Al Fahidi's historic neighborhood
Away from the traffic hum and concrete corners of the Middle East metropolis Dubai is a district in the old area that invites travelers to walk along winding alleyways flanked by a maze of wind towers. Built to trap wind and funnel it down inside the house, these were early forms of air conditioning in the desert. Built by Persian merchants in the early 1900s who traveled from the city of Bastak in Iran to benefit from the tax rules in the emirate, the Bastakia Quarter, now known as Al Fahidi historic district, fell into disrepair by 1970s.
A British architect Rayner Otter visited the area in 1990s and conducted extensive renovation work in the house he was staying at. The area had been ordered to be demolished in 1989 but Rayner began a campaign to preserve the district. He wrote a letter to Prince Charles who was due to visit Dubai that year. Upon arriving in the city the Prince asked to visit the neighborhood and explored it with Otter, finally suggesting that the area be preserved. The demolition was cancelled and the neighborhood was eventually restored by locals and expatriates. The traditional way of life prevailing in Dubai during the 19th century until 1970s can be seen reflected in the architecture at Al-Fahidi Historical Neighborhood in the old part of the city.
Buildings with high air towers (called Barajeel) have been re-created using popular building materials such as gypsum, teak, stone, sandal wood, palm wood and fronds, all aligned next to each other. The neighborhood offers a peek into the lives of communities that resided in the area, showcasing their care for privacy in the limited front windows, which are placed high up and appear narrow. All the district buildings face south west towards the qibla (in the direction faced during prayers, towards Kabba in Mecca). Alleys, pathways and public squares run through the neighborhood lined with museums, art centers, exhibits from different regions of the Middle East, including Syrian carpets, paintings on leather, Arabic calligraphy, among others.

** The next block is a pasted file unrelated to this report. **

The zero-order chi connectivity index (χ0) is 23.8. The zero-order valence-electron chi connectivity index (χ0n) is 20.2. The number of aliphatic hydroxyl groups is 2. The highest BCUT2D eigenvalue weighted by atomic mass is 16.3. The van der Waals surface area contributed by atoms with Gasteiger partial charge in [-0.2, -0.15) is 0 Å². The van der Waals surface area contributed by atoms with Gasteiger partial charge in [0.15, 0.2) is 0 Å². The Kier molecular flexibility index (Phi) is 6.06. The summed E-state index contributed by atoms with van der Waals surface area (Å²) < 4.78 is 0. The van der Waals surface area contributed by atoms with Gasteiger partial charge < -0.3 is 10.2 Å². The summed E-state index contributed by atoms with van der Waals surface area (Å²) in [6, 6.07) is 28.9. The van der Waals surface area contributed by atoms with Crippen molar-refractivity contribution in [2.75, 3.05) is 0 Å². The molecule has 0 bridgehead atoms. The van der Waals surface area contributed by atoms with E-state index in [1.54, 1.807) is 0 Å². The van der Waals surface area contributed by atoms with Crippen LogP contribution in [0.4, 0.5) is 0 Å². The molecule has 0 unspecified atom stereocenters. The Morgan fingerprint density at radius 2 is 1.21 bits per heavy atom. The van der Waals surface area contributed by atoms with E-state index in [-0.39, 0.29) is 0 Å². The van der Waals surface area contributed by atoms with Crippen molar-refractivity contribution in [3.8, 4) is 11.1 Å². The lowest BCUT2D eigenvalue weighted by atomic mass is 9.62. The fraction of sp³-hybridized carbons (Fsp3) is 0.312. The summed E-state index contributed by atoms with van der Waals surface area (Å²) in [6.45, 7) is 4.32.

Within the maze of restored buildings also lies a section of the old city wall from 1800. Also present is the Dubai Museum, created from a section of the Al-Fahidi Fort. Built in 1787, the fort is among the oldest buildings in the city and has served previously as a palace, prison and garrison. The museum now displays archaeological finds from the region, a showcase of traditional life in the emirate and images of the city’s growth and progress through the decades. Also present is the Diwan Mosque attached to the ruler’s court (Diwan) used by some executive council members. The mosque’s main entrance is from the Al Fahidi district and the structure is topped off by a flattened dome with a high and slender white minaret, rivalling the neighboring Grand Mosque in height.
The Al Fahidi Neighborhood, located at the creek (Khor Dubai) played a significant role in trade, with dhows (wooden boats) flowing to and from here bridging the emirate’s commercial relations with distant parts of the region. The district today also plays hosts to a number of seasonal cultural and artistic events such as Artists-in-Residence Programme, Sikka Art Fair, National Day Events, Heritage Week and religious celebrations and houses galleries that feature Emirati, local and regional artists.